Comparison Between Burr And Hamilton In Founding Brothers

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In John Ellis’s Founding Brothers the duel between Burr and Hamilton was a crucial event in America’s history not only because of its outcome but the ideas and motives behind it. In the same way as history repeats itself, the duel was an early model of how conflicts in America would be resolved during the country‘s path to become a stable and strong entity. The reasons behind the duel and the ideas that were emanated by the duel were applied to every conflict America faced. The duel between Burr and Hamilton was significant because its principles were the basis for how the United States successfully grew into a country. A principle seen through the duel and can be seen in American history was the willingness to die for ideals and beliefs. Hamilton’s refusal to apologize to Burr, due to his “abiding conviction that his libels of Burr were all true,” conveyed his wish to rather die than denounce what he believed to be true (38). Both contestants were more preoccupied with justifying their reasons for dueling and putting their…show more content…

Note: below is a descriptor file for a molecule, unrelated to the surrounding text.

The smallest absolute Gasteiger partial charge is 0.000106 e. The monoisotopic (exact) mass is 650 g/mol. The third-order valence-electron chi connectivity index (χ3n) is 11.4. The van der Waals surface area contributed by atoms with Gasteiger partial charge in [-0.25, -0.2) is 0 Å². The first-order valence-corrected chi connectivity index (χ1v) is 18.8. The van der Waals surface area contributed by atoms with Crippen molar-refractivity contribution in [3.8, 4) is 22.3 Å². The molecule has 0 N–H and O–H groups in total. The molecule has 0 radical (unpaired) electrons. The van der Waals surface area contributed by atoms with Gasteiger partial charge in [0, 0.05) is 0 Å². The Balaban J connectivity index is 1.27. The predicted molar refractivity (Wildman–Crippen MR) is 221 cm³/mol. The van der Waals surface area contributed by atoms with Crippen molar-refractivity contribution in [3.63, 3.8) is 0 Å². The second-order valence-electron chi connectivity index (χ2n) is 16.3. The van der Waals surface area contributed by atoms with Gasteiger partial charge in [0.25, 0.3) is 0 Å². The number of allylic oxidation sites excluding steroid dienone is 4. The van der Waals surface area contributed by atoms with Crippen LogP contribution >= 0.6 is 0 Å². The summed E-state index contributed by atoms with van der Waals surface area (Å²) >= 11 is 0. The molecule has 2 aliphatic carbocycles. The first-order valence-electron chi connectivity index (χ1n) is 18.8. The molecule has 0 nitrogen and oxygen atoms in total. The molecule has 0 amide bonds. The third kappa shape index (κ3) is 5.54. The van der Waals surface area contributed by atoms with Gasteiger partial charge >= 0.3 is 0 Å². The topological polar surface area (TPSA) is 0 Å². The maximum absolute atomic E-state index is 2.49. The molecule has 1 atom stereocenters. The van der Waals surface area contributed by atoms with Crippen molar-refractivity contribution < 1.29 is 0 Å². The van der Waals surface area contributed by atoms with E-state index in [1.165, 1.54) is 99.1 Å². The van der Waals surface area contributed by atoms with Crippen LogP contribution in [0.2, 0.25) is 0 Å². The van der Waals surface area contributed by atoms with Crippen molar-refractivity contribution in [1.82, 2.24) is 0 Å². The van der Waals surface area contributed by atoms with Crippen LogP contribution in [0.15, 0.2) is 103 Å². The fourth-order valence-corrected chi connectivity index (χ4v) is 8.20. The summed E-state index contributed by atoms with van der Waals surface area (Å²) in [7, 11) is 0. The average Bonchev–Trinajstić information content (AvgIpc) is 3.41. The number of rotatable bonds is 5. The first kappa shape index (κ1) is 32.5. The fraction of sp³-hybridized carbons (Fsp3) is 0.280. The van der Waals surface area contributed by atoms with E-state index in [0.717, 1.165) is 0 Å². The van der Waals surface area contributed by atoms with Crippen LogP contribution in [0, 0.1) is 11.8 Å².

Burr and Hamilton both saw the duel as a way “to be regarded as part of such company” of honorable and virtuous leaders and redeem their failures and shortcomings in their political careers (47). The two men saw the duel as another obstacle in which they had to overcome in order for America to prosper because they thought it would show the people their integrity and character, despite the ironic but violent and barbaric nature of the duel. The universal wish to be remembered through history permeated American history: every individual, whether good or bad, wanted to be a part of something great and Burr and Hamilton were no exceptions. This duel was a profound example of individuals being permanently embedded in history. Burr and Hamilton’s showdown became legendary; the phrase, “The Duel” became interrelated with the two famous

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